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Why movie sequels are failing

Why movie sequels are failing — We discuss why successful sequels are hard to come by

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Hollywood’s Love affair with repeating itself appears to be on the rocks. Doubts about the wisdom of recycling past hits first began to surface last Christmas, when Addams Family Values, Wayne’s World 2, and Sister Act 2 all failed to perform up to expectations. This spring’s spawn of sequels only added to the anxiety: The best of them were lucky to break even, while the worst-White Fang 2, Leprechaun 2-were barely noticed. If Hollywood can’t count on Parts 2, 3, and 4, what can it count on?

The rule of thumb is that a successful sequel should gross 60 percent of its predecessor’s tally. But since sequels are also more expensive to produce- returning talent exacts a higher price-that leaves little room for error. The parodistic Naked Gun 33 1/3, the season’s highest-grossing sequel, will earn $50 million, 57 percent of Naked Gun 2 1/2‘s $87 million. But given its hefty production cost, Major League II will be lucky to break even. And from the softhearted My Girl 2 to the violent Death Wish V, deja vu spelled instant flop. Most unnerving in studio boardrooms is this statistic: In 1991 and 1992, eight sequels each made more than $70 million. Since the beginning of 1993, not one has.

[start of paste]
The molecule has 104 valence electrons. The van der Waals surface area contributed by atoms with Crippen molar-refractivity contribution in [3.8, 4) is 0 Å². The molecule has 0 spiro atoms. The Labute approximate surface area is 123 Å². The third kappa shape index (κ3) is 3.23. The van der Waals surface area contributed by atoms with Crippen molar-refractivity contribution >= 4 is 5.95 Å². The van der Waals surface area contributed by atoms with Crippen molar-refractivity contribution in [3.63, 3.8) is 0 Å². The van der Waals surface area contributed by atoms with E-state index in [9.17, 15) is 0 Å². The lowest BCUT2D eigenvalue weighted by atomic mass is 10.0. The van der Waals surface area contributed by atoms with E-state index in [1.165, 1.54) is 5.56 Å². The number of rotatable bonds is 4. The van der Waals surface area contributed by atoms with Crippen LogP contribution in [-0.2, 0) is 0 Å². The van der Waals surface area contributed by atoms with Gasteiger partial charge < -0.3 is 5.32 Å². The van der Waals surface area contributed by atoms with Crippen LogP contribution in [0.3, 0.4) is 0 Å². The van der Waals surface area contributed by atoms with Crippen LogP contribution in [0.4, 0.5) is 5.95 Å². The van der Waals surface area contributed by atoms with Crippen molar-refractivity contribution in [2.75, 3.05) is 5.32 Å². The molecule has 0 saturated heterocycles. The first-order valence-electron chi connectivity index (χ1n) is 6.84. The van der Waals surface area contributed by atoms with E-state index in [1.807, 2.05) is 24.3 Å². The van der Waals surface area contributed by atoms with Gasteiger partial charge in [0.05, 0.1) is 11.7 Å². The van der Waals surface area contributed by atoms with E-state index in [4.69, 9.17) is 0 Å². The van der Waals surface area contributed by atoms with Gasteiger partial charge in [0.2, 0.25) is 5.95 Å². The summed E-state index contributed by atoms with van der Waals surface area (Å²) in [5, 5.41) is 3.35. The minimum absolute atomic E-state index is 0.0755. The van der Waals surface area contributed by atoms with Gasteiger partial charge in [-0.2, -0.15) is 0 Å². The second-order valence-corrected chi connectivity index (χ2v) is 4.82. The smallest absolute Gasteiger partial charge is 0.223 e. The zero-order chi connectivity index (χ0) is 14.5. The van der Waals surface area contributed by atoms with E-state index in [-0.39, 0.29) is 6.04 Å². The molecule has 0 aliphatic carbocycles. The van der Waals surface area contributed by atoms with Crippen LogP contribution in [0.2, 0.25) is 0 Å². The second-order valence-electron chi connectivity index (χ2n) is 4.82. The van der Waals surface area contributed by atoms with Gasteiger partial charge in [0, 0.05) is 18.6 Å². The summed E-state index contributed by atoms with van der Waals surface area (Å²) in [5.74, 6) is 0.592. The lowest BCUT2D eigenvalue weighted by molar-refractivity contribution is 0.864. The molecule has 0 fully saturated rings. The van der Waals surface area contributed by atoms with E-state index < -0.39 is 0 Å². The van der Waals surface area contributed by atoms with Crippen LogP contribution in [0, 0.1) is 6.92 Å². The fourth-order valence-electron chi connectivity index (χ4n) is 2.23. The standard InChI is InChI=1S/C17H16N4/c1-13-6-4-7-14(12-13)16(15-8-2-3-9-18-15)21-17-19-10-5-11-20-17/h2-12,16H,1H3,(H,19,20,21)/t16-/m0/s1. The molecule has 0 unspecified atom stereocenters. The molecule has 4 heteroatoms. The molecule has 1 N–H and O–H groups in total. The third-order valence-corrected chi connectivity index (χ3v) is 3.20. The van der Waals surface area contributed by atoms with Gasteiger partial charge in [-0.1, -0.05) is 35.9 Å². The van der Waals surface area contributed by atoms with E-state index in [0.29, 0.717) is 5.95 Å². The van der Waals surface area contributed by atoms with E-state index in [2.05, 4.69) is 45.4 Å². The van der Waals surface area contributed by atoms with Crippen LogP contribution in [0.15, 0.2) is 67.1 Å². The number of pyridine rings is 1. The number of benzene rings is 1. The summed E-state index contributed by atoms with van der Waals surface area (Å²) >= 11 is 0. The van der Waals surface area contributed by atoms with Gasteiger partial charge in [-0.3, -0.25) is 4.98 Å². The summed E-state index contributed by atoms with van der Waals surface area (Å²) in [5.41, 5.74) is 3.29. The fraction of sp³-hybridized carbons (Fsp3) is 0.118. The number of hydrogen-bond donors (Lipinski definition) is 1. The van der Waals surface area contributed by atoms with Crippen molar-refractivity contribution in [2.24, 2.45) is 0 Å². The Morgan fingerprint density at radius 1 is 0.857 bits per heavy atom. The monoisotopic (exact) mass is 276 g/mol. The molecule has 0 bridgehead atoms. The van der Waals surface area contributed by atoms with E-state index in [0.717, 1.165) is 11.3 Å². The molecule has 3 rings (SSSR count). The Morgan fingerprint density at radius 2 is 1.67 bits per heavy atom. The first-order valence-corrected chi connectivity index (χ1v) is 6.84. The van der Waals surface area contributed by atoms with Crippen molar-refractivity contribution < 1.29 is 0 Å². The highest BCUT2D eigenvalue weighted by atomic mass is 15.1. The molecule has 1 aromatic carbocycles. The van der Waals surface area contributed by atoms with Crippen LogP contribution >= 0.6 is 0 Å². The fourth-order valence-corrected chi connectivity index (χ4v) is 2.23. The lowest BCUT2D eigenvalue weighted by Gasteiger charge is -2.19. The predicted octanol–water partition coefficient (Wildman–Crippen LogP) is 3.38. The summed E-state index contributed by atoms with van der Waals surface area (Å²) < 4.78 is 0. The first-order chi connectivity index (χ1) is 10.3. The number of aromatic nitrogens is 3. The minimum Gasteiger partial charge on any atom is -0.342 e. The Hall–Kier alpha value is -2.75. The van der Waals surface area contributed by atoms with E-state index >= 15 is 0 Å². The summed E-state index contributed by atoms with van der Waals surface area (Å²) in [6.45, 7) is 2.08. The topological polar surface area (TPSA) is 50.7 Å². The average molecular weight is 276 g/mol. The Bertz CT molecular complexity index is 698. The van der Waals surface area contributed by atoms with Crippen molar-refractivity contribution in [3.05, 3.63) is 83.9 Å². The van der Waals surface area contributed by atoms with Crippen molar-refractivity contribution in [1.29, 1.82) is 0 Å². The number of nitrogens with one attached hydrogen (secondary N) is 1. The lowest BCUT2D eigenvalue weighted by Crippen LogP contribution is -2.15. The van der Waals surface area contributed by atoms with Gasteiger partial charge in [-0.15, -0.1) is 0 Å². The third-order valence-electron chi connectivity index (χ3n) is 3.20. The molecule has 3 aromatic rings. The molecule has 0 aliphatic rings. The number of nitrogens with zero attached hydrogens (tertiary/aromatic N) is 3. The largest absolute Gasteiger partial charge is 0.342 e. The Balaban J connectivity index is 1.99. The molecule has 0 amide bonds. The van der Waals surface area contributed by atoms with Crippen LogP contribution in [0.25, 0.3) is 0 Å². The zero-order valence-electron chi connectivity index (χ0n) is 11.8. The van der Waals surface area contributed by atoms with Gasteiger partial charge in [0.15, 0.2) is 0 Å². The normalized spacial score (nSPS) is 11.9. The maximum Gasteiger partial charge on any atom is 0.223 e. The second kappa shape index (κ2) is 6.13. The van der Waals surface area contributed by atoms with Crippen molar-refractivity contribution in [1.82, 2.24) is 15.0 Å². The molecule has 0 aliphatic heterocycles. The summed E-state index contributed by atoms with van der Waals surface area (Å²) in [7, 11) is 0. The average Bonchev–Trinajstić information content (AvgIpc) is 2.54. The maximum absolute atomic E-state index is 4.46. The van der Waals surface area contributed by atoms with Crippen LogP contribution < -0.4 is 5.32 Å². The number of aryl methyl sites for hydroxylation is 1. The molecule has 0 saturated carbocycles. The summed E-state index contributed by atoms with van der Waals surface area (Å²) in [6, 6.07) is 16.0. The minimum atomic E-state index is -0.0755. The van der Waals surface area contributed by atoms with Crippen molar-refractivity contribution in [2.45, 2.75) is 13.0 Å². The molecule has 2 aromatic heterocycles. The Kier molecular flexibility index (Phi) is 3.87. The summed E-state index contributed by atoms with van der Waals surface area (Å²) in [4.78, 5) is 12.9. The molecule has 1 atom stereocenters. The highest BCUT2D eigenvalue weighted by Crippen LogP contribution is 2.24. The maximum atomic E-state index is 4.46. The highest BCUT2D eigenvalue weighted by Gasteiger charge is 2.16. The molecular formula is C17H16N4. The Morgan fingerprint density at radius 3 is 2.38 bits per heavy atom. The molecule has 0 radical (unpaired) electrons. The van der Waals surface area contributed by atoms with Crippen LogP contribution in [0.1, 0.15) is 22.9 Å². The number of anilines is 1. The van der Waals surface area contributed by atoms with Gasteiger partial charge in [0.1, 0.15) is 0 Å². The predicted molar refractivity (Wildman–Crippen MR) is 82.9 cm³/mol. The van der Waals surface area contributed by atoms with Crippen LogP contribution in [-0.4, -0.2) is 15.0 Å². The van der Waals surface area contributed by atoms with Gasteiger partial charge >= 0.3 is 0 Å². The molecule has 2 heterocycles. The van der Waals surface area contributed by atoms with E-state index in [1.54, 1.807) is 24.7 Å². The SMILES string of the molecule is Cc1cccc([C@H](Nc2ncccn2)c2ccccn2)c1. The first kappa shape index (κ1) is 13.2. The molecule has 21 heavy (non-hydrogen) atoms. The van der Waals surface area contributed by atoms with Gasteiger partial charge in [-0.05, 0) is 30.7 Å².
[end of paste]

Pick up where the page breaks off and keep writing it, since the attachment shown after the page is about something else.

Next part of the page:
As a summer season top-heavy with sequels approaches, Hollywood is nervously crossing its fingers. Contemplating Beverly Hills Cop III, Paramount suits privately worry that Eddie Murphy is no longer a draw. And Columbia’s The Next Karate Kid‘s sex change-Ralph Macchio has been replaced by Hilary Swank-looks more like an act of desperation than a golden opportunity.

Some execs believe that video has undercut the once surefire appeal of a sequel. ”By the time you release the picture, you’re competing with videos of the original in the stores,” says one marketing chief. But he admits the real problem may be simpler, and for Hollywood, more dire: ”People are getting tired of seeing the same old thing redone again.”